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Vet Microbiol. 2002 Apr 22;86(1-2):139-55.

Analysis of bovine trigeminal ganglia following infection with bovine herpesvirus 1.

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Department of Veterinary and Biomedical Sciences, University of Nebraska, Lincoln, Fair Street at East Campus Loop, Lincoln, NE 68583-0905, USA.


Following primary infection of the eye, oral cavity, and/or nasal cavity, bovine herpesvirus 1 (BHV-1) establishes latency in trigeminal ganglionic (TG) neurons. Virus reactivation and spread to other susceptible animals occur after natural or corticosteroid-induced stress. Infection of calves with BHV-1 leads to infiltration of lymphocytes in TG and expression of IFN-gamma (interferon-gamma), even in latently infected calves. During latency, virus antigen and nucleic acid positive non-neural cells were occasionally detected in TG suggesting there is a low level of spontaneous reactivation. Since we could not detect virus in ocular or nasal swabs, these rare cells do not support high levels of productive infection and virus release or they do not support virus production at all. Dexamethasone (DEX) was used to initiate reactivation in latently infected calves. Foci of mononuclear or satellite cells undergoing apoptosis were detected 6h after DEX treatment, as judged by the appearance of TUNEL+ cells (terminal deoxynucleotidyltransferase-mediated dUTP-biotin nick end labeling). BHV-1 antigen expression was initially detected in lymphocytes and other non-neural cells in latently infected calves following DEX treatment. At 24h after DEX treatment, viral antigen expression and nucleic acid were readily detected in neurons. Our data suggest that persistent lymphocyte infiltration and cytokine expression occur during latency because a low number of cells in TG express BHV-1 proteins. Induction of apoptosis and changes in cytokine expression following DEX treatment correlates with reactivation from latency. We hypothesize that inflammatory infiltration of lymphoid cells in TG plays a role in regulating latency.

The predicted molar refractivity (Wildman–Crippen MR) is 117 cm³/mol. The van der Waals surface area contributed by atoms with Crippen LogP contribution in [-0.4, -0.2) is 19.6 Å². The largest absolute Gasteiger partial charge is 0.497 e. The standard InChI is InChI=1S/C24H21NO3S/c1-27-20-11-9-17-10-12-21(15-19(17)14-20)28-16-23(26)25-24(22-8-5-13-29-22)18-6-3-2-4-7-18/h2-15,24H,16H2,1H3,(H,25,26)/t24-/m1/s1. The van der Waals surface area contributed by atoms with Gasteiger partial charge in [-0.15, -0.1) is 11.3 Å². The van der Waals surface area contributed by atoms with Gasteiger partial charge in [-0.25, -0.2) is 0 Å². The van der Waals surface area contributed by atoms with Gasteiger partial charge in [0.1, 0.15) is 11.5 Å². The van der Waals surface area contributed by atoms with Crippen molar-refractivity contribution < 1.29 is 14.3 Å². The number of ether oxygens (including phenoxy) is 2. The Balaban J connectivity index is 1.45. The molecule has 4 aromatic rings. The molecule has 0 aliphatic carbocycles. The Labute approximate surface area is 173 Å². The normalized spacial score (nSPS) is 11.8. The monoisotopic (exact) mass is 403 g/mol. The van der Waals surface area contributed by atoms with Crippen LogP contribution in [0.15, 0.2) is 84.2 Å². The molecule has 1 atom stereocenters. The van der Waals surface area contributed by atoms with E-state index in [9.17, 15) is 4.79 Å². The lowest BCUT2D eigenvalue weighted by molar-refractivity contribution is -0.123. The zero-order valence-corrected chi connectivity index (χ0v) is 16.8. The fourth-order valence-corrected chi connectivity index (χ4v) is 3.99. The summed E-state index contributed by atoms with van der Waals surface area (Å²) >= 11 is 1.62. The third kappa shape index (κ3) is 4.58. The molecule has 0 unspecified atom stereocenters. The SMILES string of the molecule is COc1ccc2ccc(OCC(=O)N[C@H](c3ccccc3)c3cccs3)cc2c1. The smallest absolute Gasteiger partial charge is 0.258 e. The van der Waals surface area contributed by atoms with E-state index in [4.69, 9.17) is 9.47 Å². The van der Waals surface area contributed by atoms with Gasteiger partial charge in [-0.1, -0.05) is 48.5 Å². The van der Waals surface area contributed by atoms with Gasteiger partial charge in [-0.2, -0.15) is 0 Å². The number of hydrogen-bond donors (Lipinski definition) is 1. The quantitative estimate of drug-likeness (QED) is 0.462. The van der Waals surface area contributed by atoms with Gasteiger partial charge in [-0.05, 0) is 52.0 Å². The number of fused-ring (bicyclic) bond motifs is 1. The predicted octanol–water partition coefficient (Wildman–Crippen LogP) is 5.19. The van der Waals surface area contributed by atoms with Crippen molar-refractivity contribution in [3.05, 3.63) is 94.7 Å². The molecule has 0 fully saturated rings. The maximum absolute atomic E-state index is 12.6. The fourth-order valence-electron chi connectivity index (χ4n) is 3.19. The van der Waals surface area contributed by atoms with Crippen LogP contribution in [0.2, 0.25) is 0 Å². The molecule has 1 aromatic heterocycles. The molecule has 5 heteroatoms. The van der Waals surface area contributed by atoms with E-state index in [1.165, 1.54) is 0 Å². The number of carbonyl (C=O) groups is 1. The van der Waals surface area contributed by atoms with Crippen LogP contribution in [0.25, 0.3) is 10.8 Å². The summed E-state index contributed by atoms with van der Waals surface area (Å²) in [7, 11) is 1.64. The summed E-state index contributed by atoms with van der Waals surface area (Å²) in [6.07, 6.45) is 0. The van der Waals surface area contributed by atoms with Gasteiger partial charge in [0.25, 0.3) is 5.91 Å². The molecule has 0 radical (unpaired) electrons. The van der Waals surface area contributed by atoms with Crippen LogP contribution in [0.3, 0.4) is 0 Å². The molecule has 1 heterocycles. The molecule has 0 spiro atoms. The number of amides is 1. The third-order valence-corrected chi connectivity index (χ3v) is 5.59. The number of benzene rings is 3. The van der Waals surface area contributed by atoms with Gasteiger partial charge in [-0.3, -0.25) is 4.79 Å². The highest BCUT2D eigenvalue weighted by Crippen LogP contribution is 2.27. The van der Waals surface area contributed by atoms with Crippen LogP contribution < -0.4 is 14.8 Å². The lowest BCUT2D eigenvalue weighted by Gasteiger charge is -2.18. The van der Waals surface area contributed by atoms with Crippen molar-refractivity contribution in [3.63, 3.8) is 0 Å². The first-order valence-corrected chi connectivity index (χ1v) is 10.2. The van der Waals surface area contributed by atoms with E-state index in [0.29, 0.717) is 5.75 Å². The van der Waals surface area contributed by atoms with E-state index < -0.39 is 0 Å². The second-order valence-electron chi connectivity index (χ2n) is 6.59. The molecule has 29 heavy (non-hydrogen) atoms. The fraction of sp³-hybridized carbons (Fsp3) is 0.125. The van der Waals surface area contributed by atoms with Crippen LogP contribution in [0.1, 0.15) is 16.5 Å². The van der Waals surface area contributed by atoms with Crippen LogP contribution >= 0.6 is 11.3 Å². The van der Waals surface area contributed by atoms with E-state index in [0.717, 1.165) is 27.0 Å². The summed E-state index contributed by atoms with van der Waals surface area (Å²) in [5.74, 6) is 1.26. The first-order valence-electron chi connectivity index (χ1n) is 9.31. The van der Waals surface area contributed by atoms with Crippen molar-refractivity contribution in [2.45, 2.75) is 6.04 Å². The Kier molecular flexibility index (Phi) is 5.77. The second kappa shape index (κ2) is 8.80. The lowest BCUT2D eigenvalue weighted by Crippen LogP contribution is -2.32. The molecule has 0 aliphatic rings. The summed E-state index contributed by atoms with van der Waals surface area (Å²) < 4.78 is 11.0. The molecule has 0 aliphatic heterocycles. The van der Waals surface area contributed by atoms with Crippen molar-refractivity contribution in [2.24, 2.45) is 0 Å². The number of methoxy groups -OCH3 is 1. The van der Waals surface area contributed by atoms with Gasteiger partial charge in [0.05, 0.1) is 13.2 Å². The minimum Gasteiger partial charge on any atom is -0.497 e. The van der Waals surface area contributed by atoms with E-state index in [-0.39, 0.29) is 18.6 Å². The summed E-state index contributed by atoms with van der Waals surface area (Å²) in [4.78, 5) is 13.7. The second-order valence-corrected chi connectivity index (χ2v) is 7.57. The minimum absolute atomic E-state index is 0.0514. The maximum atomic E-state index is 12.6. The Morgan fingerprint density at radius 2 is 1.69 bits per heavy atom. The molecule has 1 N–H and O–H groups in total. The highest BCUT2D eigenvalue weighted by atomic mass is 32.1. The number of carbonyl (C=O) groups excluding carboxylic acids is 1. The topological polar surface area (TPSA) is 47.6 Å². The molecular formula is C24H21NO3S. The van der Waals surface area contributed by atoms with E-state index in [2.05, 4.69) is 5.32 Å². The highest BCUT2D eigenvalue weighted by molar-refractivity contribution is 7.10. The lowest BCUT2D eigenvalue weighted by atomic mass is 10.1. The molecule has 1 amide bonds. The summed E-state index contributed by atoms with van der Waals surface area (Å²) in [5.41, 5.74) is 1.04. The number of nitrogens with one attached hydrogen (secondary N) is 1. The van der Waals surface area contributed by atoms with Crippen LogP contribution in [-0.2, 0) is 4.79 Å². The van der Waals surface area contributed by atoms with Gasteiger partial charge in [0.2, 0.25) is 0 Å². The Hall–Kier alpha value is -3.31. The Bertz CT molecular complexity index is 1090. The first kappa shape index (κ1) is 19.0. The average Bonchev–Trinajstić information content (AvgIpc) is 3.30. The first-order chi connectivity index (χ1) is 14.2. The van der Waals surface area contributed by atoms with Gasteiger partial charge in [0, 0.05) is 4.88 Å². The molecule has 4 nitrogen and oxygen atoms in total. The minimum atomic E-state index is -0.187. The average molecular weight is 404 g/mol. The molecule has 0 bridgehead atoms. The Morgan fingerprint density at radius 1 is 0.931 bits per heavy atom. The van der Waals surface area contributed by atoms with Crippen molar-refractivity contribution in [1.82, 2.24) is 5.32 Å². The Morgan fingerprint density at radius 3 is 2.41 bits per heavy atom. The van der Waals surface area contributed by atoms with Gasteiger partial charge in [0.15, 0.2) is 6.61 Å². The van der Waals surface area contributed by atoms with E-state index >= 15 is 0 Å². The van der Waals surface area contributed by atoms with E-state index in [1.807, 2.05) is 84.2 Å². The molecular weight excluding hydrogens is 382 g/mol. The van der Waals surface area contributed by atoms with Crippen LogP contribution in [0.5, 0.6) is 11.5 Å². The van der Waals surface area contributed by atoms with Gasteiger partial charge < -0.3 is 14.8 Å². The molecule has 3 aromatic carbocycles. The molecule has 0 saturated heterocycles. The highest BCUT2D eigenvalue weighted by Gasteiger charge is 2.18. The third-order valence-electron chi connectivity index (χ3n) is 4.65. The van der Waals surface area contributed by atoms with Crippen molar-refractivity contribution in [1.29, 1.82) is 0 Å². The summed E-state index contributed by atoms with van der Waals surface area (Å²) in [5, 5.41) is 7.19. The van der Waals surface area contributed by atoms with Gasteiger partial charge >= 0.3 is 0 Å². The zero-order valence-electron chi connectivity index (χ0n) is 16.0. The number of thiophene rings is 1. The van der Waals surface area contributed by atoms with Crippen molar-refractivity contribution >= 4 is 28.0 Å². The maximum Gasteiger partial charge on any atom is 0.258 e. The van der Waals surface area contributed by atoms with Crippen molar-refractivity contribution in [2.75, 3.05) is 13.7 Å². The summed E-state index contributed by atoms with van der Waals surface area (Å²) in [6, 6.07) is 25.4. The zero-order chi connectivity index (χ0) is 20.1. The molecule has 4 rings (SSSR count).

[Indexed for MEDLINE]

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